As a fan of the Field Notes columns, I find it ironic that when Barry Evans wrote about Jimmie Angel and Angel Falls ("Why Waterfalls," March 10), he apparently didn't know that the North Coast Journal and the international headquarters for the Jimmie Angel Historical Project share the same hometown-Eureka.
Let me add some details to the story.
James "Jimmie" Crawford Angel (1899-1956) first saw the waterfall Nov. 18, 1933 on a solo flight in Churun Canyon/Devil's Canyon, which is a large cleft on the south side of Auyántepui, the vast mesa (tepui) from which Angel Falls cascades. Auyántepui is a 348-square-mile tepui in southeastern Venezuela in an area known as the Gran Sabana. It was the location for Pixar/Disney Studio's Academy Award-winning animated film UP in which Angel Falls was called Paradise Falls.
Perhaps it is quibbling, but Jimmie Angel did not crash land at the top of the falls as stated by Mr. Evans. Angel did intentionally land his airplane on Auyántepui some distance from the waterfall on Oct. 9, 1937. The landing was perfect until the airplane's landing gear broke through the sod and sank into a bog breaking the gear. Mr. Evans correctly states, "He and his three companions survived after an 11-day descent" from Auyántepui.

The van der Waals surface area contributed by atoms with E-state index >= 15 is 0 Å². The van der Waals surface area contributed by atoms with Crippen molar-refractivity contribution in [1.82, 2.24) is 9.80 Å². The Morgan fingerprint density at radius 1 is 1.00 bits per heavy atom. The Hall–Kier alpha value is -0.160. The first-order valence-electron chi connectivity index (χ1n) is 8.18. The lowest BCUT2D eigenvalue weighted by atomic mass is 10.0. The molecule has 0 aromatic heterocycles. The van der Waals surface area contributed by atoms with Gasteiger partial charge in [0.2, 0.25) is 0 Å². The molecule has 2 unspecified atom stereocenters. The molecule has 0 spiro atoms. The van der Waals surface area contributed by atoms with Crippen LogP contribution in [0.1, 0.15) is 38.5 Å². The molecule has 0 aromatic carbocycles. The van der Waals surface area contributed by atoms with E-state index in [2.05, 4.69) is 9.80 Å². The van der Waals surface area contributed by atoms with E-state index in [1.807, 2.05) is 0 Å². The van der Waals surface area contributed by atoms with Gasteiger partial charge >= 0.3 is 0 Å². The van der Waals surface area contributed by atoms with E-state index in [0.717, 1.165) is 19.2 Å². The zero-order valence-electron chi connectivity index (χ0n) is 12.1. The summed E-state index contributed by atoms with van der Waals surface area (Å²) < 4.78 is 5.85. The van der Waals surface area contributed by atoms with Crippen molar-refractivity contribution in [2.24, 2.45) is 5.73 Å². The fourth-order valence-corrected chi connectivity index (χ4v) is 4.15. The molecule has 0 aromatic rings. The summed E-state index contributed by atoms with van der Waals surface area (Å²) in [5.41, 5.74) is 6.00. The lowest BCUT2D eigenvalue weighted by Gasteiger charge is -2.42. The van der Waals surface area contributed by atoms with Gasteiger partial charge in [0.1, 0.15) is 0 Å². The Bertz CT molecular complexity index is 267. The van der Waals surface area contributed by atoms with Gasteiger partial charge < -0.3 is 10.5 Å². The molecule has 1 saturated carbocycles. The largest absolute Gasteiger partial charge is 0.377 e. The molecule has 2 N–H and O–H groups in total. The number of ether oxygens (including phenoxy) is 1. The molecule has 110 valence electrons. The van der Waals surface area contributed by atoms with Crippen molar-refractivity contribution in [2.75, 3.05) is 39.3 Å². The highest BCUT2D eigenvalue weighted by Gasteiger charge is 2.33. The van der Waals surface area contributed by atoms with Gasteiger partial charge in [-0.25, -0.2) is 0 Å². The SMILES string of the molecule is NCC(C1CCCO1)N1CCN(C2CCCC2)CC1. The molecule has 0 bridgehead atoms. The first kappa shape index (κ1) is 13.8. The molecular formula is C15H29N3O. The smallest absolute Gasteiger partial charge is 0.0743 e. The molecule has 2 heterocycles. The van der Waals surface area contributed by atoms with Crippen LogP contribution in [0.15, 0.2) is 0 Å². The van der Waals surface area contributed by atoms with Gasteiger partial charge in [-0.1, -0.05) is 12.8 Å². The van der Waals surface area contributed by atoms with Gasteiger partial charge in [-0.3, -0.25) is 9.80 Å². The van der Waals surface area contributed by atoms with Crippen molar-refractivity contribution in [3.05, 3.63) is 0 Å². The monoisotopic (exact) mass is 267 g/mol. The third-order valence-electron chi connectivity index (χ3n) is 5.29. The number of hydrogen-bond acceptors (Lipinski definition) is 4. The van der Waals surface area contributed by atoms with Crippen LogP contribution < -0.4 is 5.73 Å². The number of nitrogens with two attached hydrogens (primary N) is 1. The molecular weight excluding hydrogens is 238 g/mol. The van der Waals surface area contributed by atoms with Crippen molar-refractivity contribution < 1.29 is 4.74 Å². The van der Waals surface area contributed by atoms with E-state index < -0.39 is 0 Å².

The interest generated by Jimmie Angel with his talk of Auyántepui and a "mile-high" waterfall was so great that the American Museum of Natural History mounted a scientific expedition to it in 1937-1938.
In December 1939, the Venezuelan government named the world's tallest waterfall Angel Falls in honor of Jimmie Angel who was their pilot-guide for the government's Ministry of Development's five-month exploration of the region.
American photojournalist Ruth Robertson led the successful 1949 ground expedition to the foot of Angel Falls which verified it as the world's tallest waterfall at 3,212 feet (939 meters).
I will be co-leading a ground expedition to Angel Falls June 29-July 5, 2012. If Barry Evans and his wife are able to register for the trip they would have a chance to do more field work and swim in a pool of water at the base of Angel Falls - with some neighbors.
Karen Angel, Eureka